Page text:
Senators push measures on EJK, perjury
Sen. Leila de Lima reintroduced a measure seeking to define acts that constitute EJKs and ensure accountability over suspicious deaths recorded under the Duterte administration.

Senators push measures on EJK, perjury

Paolo Romero (The Philippine Star) - July 17, 2019 - 12:00am

MANILA, Philippines — Measures seeking to define acts that constitute extrajudicial killings (EJKs), impose heavier penalties for lying under oath and institutionalize biking as an alternative mode of transportation nationwide were filed at the Senate yesterday.

Sen. Leila de Lima reintroduced a measure seeking to define acts that constitute EJKs and ensure accountability over suspicious deaths recorded under the Duterte administration.

In filing Senate Bill 371, De Lima said EJK remains “a grave threat not just in the Philippines, but also across the world, that demands the most certain effort through legislation.”

“In light of the thousands of deaths, the Filipino as a nation cannot negate that EJK is a clear and present phenomenon of the times boldly challenging our constitutionally-protected human right against taking of life, transgression of due process and presumption of innocence of criminal suspects,” De Lima said.

She said that while the Philippine Drug Enforcement Agency has recorded 5,000 deaths involving “drug personalities” from July 2016 since Duterte launched his drug war to 2018, the Commission on Human Rights (CHR) said the number could be as high as 27,000 owing to lack of information from the government.

Although the number of drug-related deaths has tapered significantly in Metro Manila where the killings were initially most rampant, De Lima said the epicenter of the war on drugs has reportedly moved north, toward neighboring Central Luzon.

The government, she said, must immediately halt the brutal campaign against drugs as the international community now sees the country as a dangerous place.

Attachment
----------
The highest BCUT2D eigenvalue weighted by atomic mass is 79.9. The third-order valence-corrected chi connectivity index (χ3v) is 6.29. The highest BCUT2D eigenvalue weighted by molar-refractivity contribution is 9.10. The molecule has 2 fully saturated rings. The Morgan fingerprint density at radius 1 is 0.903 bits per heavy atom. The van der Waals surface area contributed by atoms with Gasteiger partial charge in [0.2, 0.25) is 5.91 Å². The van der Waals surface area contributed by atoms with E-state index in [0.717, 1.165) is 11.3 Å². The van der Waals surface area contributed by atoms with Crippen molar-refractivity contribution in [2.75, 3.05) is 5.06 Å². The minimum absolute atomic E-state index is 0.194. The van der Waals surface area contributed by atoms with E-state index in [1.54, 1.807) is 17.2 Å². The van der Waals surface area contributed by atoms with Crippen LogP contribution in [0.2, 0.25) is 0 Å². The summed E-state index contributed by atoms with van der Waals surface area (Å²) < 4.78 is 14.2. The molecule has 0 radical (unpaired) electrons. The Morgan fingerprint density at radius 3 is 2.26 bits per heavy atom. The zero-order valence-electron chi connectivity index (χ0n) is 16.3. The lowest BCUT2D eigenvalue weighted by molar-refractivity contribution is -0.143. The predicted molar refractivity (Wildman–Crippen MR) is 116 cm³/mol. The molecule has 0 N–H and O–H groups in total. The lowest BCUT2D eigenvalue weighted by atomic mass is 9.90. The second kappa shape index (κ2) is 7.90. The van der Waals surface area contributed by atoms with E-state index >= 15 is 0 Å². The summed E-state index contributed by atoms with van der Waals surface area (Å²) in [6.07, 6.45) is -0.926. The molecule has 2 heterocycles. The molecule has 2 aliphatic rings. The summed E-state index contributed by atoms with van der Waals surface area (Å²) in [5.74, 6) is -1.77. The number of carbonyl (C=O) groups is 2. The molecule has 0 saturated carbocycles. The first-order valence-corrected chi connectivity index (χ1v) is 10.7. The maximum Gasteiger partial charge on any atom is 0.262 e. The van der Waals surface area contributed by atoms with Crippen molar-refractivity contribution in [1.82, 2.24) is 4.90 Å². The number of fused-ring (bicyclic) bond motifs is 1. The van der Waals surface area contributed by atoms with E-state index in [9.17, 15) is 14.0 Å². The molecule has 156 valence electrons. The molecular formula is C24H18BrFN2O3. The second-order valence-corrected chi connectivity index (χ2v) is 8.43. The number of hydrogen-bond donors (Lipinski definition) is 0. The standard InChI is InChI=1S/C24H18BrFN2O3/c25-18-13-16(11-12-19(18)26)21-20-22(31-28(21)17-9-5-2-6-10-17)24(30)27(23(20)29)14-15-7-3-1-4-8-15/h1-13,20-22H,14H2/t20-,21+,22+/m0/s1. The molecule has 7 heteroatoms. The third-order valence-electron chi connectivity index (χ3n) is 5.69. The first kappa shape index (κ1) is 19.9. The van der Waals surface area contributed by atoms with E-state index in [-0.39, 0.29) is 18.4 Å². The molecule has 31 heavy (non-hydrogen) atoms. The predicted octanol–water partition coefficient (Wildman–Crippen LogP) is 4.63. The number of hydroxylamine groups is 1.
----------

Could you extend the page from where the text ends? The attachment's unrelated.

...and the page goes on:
“Extrajudicial execution includes summary killing perpetrated by private individuals for purposes of carrying out on their own or in the context of vigilantism, campaign or policy of the State,” De Lima’s bill said.

The measure also seeks to make local chief executives and chiefs of police administratively liable if their communities posted a surge in EJKs, except in areas beset by armed conflict.


Senate President Vicente Sotto III is pushing for measures that will penalize people who lie under oath with up to 10 years in prison.

Sotto said the measure would serve as a deterrent for suspects who retract their testimonies to save themselves from sticky situations.

“It is an act that undermines the solemnity of the oath that one has undertook to ‘tell the truth, the whole truth and nothing but the truth,’” Sotto said.

“A lot of people change their stories made under oath like it was not a big deal. This may be partly due to the imposable penalty that goes with the crime of perjury,” Sotto said in filing Senate Bill No. 8.

The proposal seeks to amend Article 183 of the Revised Penal Code, which imposes six months to two years imprisonment against those who lie under oath.

Sotto said a shorter jail term does not deter suspects from changing their testimonies.

He said the Philippines can take a cue from the state of California, which considers perjury as a capital offense, or from Queensland in Australia, where making false testimony is  punishable by life in prison.

“We must not allow anyone to play games with our laws. We must ensure that our laws are respected at all times,” Sotto said.

National Bicycle Act

Meanwhile, Sen. Pia Cayetano is pushing for the passage of the National Bicycle Act of 2019, which recognizes bicycles as an alternative and sustainable mode of transportation nationwide.

The measure seeks to develop policies, infrastructure and facilities for the proper integration of bicycles into the country’s public transportation system.

“It is time to change our mindset about traffic and find alternative means to move forward from this perennial problem,” Cayetano said of the yet unnumbered bill, which she filed among her second batch of measures for the 18th Congress.

She admitted that the major downside of biking is safety. 

“News and social media posts regularly report about bikers being sideswiped or run over by undisciplined drivers of motor vehicles. And so this is one reason why we need to enact a national policy to ensure the protection of bikers,” she said. 

Under her bill, the departments of transportation, and public works and highways in coordination with local government units, should take the lead in designating bicycle lanes which will serve as an exclusive passage for cyclists.

Motor vehicles will be prohibited from using the bike lanes, even as parking space. – With Cecille Suerte Felipe

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